• Define "low risk". When is there ever a time driving when the risks of taking your hands off the steering wheel are low? Maybe in a traffic jam which hasn't moved for so long you've turned the engine off. If you're driving at speed then it's obviously not safe to do so. If you're at traffic lights in town then you need to be aware of other traffic, cyclists coming up the inside, seeing where other drivers are planning to turn etc. But, we covered all that on the other thread.

    You tell me, Alan - when do you change gear? When do you scratch an itch? What's more distracting - removing one hand from the wheel for a couple of seconds, or trying not to pay attention to the itch?

    And I said hand, not "hands". There's a rather large difference.

    But apparently you have magic hands, because it is their presence on your steering wheel that allows you to notice cyclists filtering past you as you wait in traffic. What do you have - some kind of proximity radar with haptic feedback?

  • Steer with your effing left knee. While eating with one hand and doing a drive by shooting with the other.

    What RooK said.
  • mousethiefmousethief Shipmate
    Fucking tangent.
  • Amanda B ReckondwythAmanda B Reckondwyth Mystery Worship Editor
    Tangents are in our thoughts and prayers.
  • RooKRooK Admin Emeritus
    Tangents are in our thoughts and prayers.

    HA HA HA HA. That one caught me just right.
  • mousethiefmousethief Shipmate
    Tangents are in our thoughts and prayers.

    :thumbsup:
  • Golden KeyGolden Key Shipmate
    Re the Starbuck's bathroom thing:

    I was at a fast food burger place recently, and noticed a sign on the restroom door. It said something like : "This restroom is for customers of (place). You must buy something before entering the restroom. Thank you for understanding." That's their long-time practice, though I'm not absolutely sure if the sign is new. If anyone wants to use the restroom, they have to be buzzed in.--which is also a long-time practice.

    Sometimes, homeless folks enter the place and (usually) order, and others sometimes panhandle out front. Occasionally, one will panhandle indoors. Some of them are kind of iffy, in various ways. IME, from watching while I'm waiting, the staff at the register change their posture and manner just a bit, like they're worried/scared--presumably either because they're afraid of what the person might do, or they're worried that they might have to ask the person to leave.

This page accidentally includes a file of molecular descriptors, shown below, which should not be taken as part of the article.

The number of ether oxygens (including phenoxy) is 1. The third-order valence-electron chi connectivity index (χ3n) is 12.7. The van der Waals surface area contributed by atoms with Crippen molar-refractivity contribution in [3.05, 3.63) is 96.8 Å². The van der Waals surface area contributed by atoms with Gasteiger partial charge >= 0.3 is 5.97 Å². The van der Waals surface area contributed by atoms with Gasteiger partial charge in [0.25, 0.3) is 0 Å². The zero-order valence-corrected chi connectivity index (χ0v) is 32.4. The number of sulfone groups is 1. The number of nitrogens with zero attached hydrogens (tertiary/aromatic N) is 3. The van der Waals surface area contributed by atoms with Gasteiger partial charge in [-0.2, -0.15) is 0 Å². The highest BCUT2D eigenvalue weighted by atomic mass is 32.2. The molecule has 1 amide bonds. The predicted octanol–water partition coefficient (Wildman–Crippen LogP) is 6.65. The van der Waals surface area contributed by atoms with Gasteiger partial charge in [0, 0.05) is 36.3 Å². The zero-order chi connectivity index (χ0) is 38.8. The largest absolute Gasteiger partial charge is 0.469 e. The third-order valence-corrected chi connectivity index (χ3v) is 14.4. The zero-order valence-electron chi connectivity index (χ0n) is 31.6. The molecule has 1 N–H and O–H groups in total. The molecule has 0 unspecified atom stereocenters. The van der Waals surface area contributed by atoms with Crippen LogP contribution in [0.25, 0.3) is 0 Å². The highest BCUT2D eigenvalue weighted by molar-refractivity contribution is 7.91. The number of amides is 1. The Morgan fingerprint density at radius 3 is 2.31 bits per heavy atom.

I rarely get to Starbuck's these days. When I was working, I was more of a Jamba Juice person. But tons of people went to Starbuck's every morning to get their fix of designer coffee. Since they were on their way to work, probably didn't stop to use the restroom. I don't think I've ever been in one there. So I don't have experience of the policies or cleanliness. I have found that restrooms at fast-food places tend to be awful--possibly they don't have enough staff with enough time, and it's easier to to it when they've closed for the day.

    Here in SF, we have many thousands more homeless folks than there are shelter beds. Some sleep on the streets, in doorways, in Golden Gate Park. There are homeless encampments that AFAIK are mostly out of the way. But they're periodically cleared out. Sometimes, people lose their belongings. It's awful. Libraries--particularly the main one downtown, IIRC--become restrooms for the homeless, including places for them to clean up.

    If the staff at the place in question simply decided no African Americans should come in, then they were very wrong. But if they thought the men were homeless, it might be their standard response, born of experience.
  • Simon ToadSimon Toad Shipmate
    edited May 2018
    Many of my jobs have involved cleaning bathrooms, including my present one. People are messy and disgusting in bathrooms whether they are homeless or not, whether they have physical or mental impairments or not, and whatever their gender or orientation. I don't know why they are messy. My best guess is that people who are more squeamish are more likely to leave a mess because they can't bear to touch the toilet seat, or the brush is a bit stinky or whatever. People with a realistic and no-nonsense approach to toilet hygiene are what you want, not necessarily paying customers. Oh, try and avoid drunks and junkies too.

    What you definitely do not want is to find someone who has attempted suicide in your loos, which happened to a colleague of mine, who freaked out and decided to call me. Lucky for me and the poor girl in the bathroom, the ambos got there first. That is far and away the worst thing that can happen in your public bathroom at work.

    After that, what's a bit of shit on the wall between friends?

    I wouldn't bother with excuses for those Starbucks people. Company policy is all about interpretation, and whether you choose to read it with your glasses on.
  • edited May 2018
    Or, in some cases, it seems whether you're reading through a slit cut in a sheet.
  • Amanda B ReckondwythAmanda B Reckondwyth Mystery Worship Editor
    Golden Key wrote: »
    I have found that restrooms at fast-food places tend to be awful--possibly they don't have enough staff with enough time, and it's easier to to it when they've closed for the day.
    All right, since clearly you all want to continue the tangent . . .